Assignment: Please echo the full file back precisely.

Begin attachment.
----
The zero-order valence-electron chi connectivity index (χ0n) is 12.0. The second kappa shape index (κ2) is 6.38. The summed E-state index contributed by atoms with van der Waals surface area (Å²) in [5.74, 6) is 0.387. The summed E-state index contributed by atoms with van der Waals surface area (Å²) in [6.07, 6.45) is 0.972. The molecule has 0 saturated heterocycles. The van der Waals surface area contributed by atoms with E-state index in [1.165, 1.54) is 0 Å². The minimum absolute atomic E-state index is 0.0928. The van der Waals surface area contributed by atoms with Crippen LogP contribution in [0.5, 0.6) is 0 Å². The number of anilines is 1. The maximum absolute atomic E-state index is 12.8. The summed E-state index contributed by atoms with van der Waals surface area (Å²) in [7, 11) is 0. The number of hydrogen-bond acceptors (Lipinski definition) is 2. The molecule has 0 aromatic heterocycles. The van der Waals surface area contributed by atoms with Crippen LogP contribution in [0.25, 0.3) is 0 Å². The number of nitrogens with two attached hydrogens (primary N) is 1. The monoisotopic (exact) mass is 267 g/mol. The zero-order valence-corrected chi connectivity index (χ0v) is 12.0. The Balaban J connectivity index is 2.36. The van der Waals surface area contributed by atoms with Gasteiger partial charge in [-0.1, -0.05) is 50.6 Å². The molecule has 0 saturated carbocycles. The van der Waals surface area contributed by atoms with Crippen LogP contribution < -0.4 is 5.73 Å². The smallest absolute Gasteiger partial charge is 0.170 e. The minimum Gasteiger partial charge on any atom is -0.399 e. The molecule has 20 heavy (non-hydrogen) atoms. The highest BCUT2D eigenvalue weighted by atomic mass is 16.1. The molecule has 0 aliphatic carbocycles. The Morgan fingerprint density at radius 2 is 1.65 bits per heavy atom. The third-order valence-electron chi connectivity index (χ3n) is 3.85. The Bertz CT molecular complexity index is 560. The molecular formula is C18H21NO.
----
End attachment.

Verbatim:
The zero-order valence-electron chi connectivity index (χ0n) is 12.0. The second kappa shape index (κ2) is 6.38. The summed E-state index contributed by atoms with van der Waals surface area (Å²) in [5.74, 6) is 0.387. The summed E-state index contributed by atoms with van der Waals surface area (Å²) in [6.07, 6.45) is 0.972. The molecule has 0 saturated heterocycles. The van der Waals surface area contributed by atoms with E-state index in [1.165, 1.54) is 0 Å². The minimum absolute atomic E-state index is 0.0928. The van der Waals surface area contributed by atoms with Crippen LogP contribution in [0.5, 0.6) is 0 Å². The number of anilines is 1. The maximum absolute atomic E-state index is 12.8. The summed E-state index contributed by atoms with van der Waals surface area (Å²) in [7, 11) is 0. The number of hydrogen-bond acceptors (Lipinski definition) is 2. The molecule has 0 aromatic heterocycles. The van der Waals surface area contributed by atoms with Crippen LogP contribution in [0.25, 0.3) is 0 Å². The number of nitrogens with two attached hydrogens (primary N) is 1. The monoisotopic (exact) mass is 267 g/mol. The zero-order valence-corrected chi connectivity index (χ0v) is 12.0. The Balaban J connectivity index is 2.36. The van der Waals surface area contributed by atoms with Gasteiger partial charge in [-0.1, -0.05) is 50.6 Å². The molecule has 0 saturated carbocycles. The van der Waals surface area contributed by atoms with Crippen LogP contribution < -0.4 is 5.73 Å². The smallest absolute Gasteiger partial charge is 0.170 e. The minimum Gasteiger partial charge on any atom is -0.399 e. The molecule has 20 heavy (non-hydrogen) atoms. The highest BCUT2D eigenvalue weighted by atomic mass is 16.1. The molecule has 0 aliphatic carbocycles. The Morgan fingerprint density at radius 2 is 1.65 bits per heavy atom. The third-order valence-electron chi connectivity index (χ3n) is 3.85. The Bertz CT molecular complexity index is 560. The molecular formula is C18H21NO.